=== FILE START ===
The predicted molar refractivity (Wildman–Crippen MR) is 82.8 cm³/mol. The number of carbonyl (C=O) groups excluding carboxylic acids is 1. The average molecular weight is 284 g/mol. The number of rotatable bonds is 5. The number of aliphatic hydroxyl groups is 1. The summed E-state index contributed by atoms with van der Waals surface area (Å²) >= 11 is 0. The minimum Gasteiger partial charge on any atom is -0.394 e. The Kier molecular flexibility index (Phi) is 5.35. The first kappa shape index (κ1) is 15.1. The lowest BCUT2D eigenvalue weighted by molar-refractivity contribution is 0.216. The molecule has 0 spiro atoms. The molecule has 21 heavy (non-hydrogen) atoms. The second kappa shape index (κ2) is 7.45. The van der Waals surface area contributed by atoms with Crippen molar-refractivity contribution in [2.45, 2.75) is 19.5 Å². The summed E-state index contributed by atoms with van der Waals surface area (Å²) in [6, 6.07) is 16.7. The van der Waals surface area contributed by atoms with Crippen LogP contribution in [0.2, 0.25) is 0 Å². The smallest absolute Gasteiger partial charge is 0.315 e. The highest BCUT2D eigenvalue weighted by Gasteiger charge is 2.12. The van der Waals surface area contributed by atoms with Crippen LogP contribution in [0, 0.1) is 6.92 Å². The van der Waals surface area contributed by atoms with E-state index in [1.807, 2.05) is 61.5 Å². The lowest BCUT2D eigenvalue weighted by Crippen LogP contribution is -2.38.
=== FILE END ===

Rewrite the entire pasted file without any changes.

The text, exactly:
The predicted molar refractivity (Wildman–Crippen MR) is 82.8 cm³/mol. The number of carbonyl (C=O) groups excluding carboxylic acids is 1. The average molecular weight is 284 g/mol. The number of rotatable bonds is 5. The number of aliphatic hydroxyl groups is 1. The summed E-state index contributed by atoms with van der Waals surface area (Å²) >= 11 is 0. The minimum Gasteiger partial charge on any atom is -0.394 e. The Kier molecular flexibility index (Phi) is 5.35. The first kappa shape index (κ1) is 15.1. The lowest BCUT2D eigenvalue weighted by molar-refractivity contribution is 0.216. The molecule has 0 spiro atoms. The molecule has 21 heavy (non-hydrogen) atoms. The second kappa shape index (κ2) is 7.45. The van der Waals surface area contributed by atoms with Crippen molar-refractivity contribution in [2.45, 2.75) is 19.5 Å². The summed E-state index contributed by atoms with van der Waals surface area (Å²) in [6, 6.07) is 16.7. The van der Waals surface area contributed by atoms with Crippen LogP contribution in [0.2, 0.25) is 0 Å². The smallest absolute Gasteiger partial charge is 0.315 e. The highest BCUT2D eigenvalue weighted by Gasteiger charge is 2.12. The van der Waals surface area contributed by atoms with Crippen LogP contribution in [0, 0.1) is 6.92 Å². The van der Waals surface area contributed by atoms with E-state index in [1.807, 2.05) is 61.5 Å². The lowest BCUT2D eigenvalue weighted by Crippen LogP contribution is -2.38.